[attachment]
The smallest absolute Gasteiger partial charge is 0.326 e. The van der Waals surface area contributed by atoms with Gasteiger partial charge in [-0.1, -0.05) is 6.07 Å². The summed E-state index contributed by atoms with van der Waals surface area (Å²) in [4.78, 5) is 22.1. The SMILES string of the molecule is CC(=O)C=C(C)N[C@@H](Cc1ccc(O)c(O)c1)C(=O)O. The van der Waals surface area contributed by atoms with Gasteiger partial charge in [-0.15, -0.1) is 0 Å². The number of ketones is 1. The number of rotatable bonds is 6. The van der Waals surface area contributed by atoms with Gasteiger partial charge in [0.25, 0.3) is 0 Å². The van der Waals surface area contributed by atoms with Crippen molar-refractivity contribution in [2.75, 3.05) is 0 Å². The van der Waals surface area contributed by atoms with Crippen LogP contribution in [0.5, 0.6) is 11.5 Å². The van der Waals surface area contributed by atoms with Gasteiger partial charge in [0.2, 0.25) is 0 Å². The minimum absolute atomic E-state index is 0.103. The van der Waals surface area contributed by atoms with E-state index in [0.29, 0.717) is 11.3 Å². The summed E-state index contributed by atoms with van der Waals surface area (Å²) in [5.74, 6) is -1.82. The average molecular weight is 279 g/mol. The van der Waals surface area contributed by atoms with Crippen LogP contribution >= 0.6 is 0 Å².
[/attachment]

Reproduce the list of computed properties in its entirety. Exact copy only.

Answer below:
The smallest absolute Gasteiger partial charge is 0.326 e. The van der Waals surface area contributed by atoms with Gasteiger partial charge in [-0.1, -0.05) is 6.07 Å². The summed E-state index contributed by atoms with van der Waals surface area (Å²) in [4.78, 5) is 22.1. The SMILES string of the molecule is CC(=O)C=C(C)N[C@@H](Cc1ccc(O)c(O)c1)C(=O)O. The van der Waals surface area contributed by atoms with Gasteiger partial charge in [-0.15, -0.1) is 0 Å². The number of ketones is 1. The number of rotatable bonds is 6. The van der Waals surface area contributed by atoms with Gasteiger partial charge in [0.25, 0.3) is 0 Å². The van der Waals surface area contributed by atoms with Crippen molar-refractivity contribution in [2.75, 3.05) is 0 Å². The van der Waals surface area contributed by atoms with Crippen LogP contribution in [0.5, 0.6) is 11.5 Å². The van der Waals surface area contributed by atoms with Gasteiger partial charge in [0.2, 0.25) is 0 Å². The minimum absolute atomic E-state index is 0.103. The van der Waals surface area contributed by atoms with E-state index in [0.29, 0.717) is 11.3 Å². The summed E-state index contributed by atoms with van der Waals surface area (Å²) in [5.74, 6) is -1.82. The average molecular weight is 279 g/mol. The van der Waals surface area contributed by atoms with Crippen LogP contribution >= 0.6 is 0 Å².